A: You will file as married individuals and generally must use the same filing status on your Oregon return that you use on your federal return; either married filing jointly or married filing separately.
 
Q6: If I was legally married in a state that recognizes same-sex marriages in a prior year, can I amend my Oregon return for earlier years to use the married filing jointly or married filing separately filing status?
A: Yes – You may amend your Oregon returns for all years you were married if the period of limitations for filing a claim for refund is open. Generally, a taxpayer may file a claim for refund for three years from the date the return was filed or two years from the date the tax was paid, whichever is later.

 
Q7: If my employer provided health coverage for my spouse and included the value of that coverage in my gross income (i.e. imputed income), can I amend my Oregon return to remove that “income”?
A: Yes – If you were legally married in a jurisdiction that recognizes same-sex marriages at the time the coverage was provided, you may amend your Oregon return if the period of limitations for filing a claim for refund is open. Generally, a taxpayer may file a claim for refund for three years from the date the return was filed or two years from the date the tax was paid, whichever is later. Begin by completing your federal amended return and use that information to complete your Oregon return.
Example: Casey was married to Jesse at all times during 2012. Casey’s employer sponsors a group health plan covering eligible employees and their dependents and spouses (including same-sex spouses). Casey elected coverage for Jesse through her employer’s group health plan beginning Jan. 1, 2012. One hundred percent of the cost of health coverage that Casey elected is paid by the employer for her spouse, Jesse.  The value of the employer-funded portion of Jesse’s health coverage was $250 per month.
In Box 1, “Wages, tips, other compensation,” of her 2012 Form W-2, Casey’s employer reported “imputed income” of $3,000 ($250 per month x 12 months). This amount reflected the value of employer-funded health coverage provided for Jesse. Casey filed a federal Form 1040 and Oregon Form 40 for the 2012 taxable year reflecting the Box 1 amount reported on Form W-2.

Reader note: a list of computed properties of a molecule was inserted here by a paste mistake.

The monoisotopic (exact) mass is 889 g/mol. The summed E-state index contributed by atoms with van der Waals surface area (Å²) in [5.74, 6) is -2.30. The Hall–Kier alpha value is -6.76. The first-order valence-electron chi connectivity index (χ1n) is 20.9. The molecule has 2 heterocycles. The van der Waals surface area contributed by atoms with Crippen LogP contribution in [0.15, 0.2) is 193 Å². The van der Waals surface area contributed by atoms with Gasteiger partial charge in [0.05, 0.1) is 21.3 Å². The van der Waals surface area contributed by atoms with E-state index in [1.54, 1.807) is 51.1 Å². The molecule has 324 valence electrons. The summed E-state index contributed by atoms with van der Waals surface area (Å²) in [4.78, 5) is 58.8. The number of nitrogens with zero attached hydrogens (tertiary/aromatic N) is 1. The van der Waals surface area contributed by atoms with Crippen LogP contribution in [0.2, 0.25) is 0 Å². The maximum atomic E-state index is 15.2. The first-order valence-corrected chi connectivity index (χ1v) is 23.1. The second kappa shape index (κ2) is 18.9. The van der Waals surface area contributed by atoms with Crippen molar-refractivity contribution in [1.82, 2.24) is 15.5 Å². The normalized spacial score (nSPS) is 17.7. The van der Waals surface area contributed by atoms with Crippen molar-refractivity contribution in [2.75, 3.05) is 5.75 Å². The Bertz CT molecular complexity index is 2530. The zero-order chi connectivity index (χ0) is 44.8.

Casey may file an amended Oregon Form 40 for the 2012 taxable year to exclude the value of Jesse’s employer-funded health coverage ($3,000) from gross income.


 
Q8: If my employer sponsored a cafeteria plan that allowed employees to pay premiums for health coverage on a pre-tax basis, can I file an amended return to recover income taxes paid on premiums that I paid on an after-tax basis for the health coverage of my same-sex spouse?
A: Yes – You can file an amended return for all years for which the period of limitations for filing a claim for refund is open. Generally, a taxpayer may file a claim for refund three years from the date the return was filed or two years from the date the tax was paid, whichever is later. If an employer sponsored a cafeteria plan under which you elected to pay for health coverage on a pre-tax basis, and if you purchased coverage on an after-tax basis for your same-sex spouse under your employer’s health plan, you may claim a refund of income taxes paid on the premiums for the coverage of your spouse. 
Example: Shay’s employer sponsors a group health plan as part of a cafeteria plan.  The full cost of spousal and dependent coverage is paid by the employees.  In the open enrollment period for the 2012 plan year, Shay elected to purchase self-only health coverage through salary reduction under his employer’s cafeteria plan. On March 1, 2012, Shay married Kevin. Shay purchased health coverage for Kevin through his employer’s group health plan beginning March 1, 2012. The premium paid by Shay for Kevin’s health coverage was $500 per month.
The amount in Box 1, “Wages, tips, other compensation,” of the 2012 Form W-2 provided to Shay included the $5,000 ($500 per month x 10 months) of premiums paid by Shay for Kevin’s health coverage. Shay filed a federal Form 1040 and Oregon Form 40 for the 2012 taxable year reflecting the Box 1 amount reported on Form W-2.

Shay’s salary reduction election is treated as including the value of the same-sex spousal coverage purchased for Kevin. Shay may file an amended return for the 2012 taxable year excluding the premiums paid for Kevin’s health coverage ($5,000) from gross income.
 

Q9: If I was both legally married and a registered domestic partner in Oregon in prior years, can I file amended Oregon returns for the years I was married?

A: Yes – However, it shouldn’t be necessary if you filed as Oregon RDPs and the only change on the amended return is from RDP to married status because Oregon RDPs generally are treated in the same manner as married couples for Oregon tax purposes.

For more information on filing a federal return as a same-sex married couple, go to the IRS website at www.irs.gov.